Successful restaurants, not like mine

My nephew Evan asked me to come to downtown LA to go to lunch at some favous place called Baco Merkat (there is an umlaut on the a in Baco but I couldn’t figure out how to do that and honestly? An umlaut?). I had seen it on The Cooking Channel and I think read about it. The place was, in fact, very cool in a crummy-furniture-made-to-be-cool sort of way and the food was inventive and really good (I did not bring my camera because I am an idiot). We had a VERY smiley and enthusiastic waiter. Who, when I stupidly ordered a diet coke (what was I thinking??), told me enthusiastically that they make all their own soda so instead I had a vinegary lemonade thing that was good in an odd way.

I don’t recall the name of the food I had, everything had odd names, Baco (with umlaut) itself is a made up word that’s a cross between bread and taco. My brother-in-law had the winning dish, in my estimation, which was a “sandwich” of oxtail hash. It was really really good.

I have to say that seeing the place depressed me. It was what I wanted my restaurant to be. The successful-on-the-cooking-channel thing. Well, I’d have settled for successful. Even vaguely successful-barely-making-money successful. But a guy who is doing it his way, his recipes, bucking convention and making it work.

We parked around the block, it was there or in a lot for $7. I took a picture of the store in front of which we parked (Pic 1), and in front of which my sister got a $93 ticket for parking in a red zone. To be fair, she was only about 3 feet into it but I did warn her. Just sayin.’  Point here is that the neighborhood is not exactly Rodeo Drive. Unless you’re looking for little plastic dolls or tickets for the lotto. And parking was not easy. And the point here is that nearly everyone, when explaining to me why my restaurant failed, tells me the neighborhood was wrong and parking was a problem. Parking is always a problem unless you’re in a strip mall and I’m not sure what makes this neighborhood right.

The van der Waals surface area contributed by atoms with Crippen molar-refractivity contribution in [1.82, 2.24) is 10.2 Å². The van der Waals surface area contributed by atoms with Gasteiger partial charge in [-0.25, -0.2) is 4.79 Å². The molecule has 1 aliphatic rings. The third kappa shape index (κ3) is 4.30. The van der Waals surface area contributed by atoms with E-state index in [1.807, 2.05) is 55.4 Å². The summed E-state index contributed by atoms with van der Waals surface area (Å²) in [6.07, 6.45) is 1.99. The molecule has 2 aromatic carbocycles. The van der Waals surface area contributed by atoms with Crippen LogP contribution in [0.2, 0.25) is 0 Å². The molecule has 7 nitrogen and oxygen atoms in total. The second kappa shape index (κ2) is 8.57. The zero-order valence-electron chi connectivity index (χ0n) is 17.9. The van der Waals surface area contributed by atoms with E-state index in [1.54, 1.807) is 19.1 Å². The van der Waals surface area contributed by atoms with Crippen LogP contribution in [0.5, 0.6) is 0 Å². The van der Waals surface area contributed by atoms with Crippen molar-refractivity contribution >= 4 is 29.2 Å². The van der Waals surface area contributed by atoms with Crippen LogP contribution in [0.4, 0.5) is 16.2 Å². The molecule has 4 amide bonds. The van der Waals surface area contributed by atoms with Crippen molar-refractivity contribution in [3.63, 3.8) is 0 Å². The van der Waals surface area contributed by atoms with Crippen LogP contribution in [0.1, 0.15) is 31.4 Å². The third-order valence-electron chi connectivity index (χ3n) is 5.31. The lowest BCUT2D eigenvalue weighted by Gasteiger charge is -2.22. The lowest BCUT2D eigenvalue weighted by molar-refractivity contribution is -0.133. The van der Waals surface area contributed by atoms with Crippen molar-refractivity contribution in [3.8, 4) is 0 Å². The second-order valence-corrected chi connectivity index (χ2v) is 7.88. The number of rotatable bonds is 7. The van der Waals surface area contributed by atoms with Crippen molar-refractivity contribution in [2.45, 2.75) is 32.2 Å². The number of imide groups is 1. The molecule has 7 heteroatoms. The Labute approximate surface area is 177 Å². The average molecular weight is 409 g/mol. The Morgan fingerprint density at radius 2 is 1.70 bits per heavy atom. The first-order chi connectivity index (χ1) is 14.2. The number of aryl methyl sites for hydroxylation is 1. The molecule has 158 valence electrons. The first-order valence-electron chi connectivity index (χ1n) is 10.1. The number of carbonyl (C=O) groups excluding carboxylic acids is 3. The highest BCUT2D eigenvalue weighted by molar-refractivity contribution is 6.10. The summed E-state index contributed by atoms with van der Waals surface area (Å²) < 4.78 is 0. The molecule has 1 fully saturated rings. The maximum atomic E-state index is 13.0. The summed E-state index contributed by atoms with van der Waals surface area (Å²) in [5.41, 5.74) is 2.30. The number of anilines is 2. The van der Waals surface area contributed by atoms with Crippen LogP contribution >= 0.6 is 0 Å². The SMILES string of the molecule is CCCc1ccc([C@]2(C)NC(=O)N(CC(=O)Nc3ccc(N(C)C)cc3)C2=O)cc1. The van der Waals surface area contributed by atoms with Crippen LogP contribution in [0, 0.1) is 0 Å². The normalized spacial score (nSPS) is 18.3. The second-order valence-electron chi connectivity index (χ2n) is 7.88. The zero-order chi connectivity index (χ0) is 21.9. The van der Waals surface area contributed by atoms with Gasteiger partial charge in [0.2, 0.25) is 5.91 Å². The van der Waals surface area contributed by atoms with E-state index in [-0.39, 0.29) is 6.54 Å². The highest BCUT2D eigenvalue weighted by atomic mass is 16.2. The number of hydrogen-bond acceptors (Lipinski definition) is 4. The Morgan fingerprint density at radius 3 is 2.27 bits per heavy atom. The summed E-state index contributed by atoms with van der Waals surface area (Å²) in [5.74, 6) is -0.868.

After lunch, we then commenced a tour of successful restaurants in the crummy-now-cool area near the downtown. Which is to say my sister decided to show me all the thriving hot and cool restaurants that are not my restaurant.

Pic #2 is my sister barreling into Wurstkucke (Pic #3) a high concept wiener restaurant that has music at night. While it may be a successful restaurant, my sister was unable to locate the damn place and we spent at least 20 minutes driving circumlocuitously (this may not be a real word) around anxiously looking at Google Maps and the very lousy Apple Map. After a quick waltz through Wiener World, we then shouldered on to Nola (pic 4), a New Orleans themed place that gave us gift certificates just for walking in the door. After that we drove by Church and State, and 50 other highly successful restaurants.

Of course the point here is that any restaurant that is open is more successful than mine.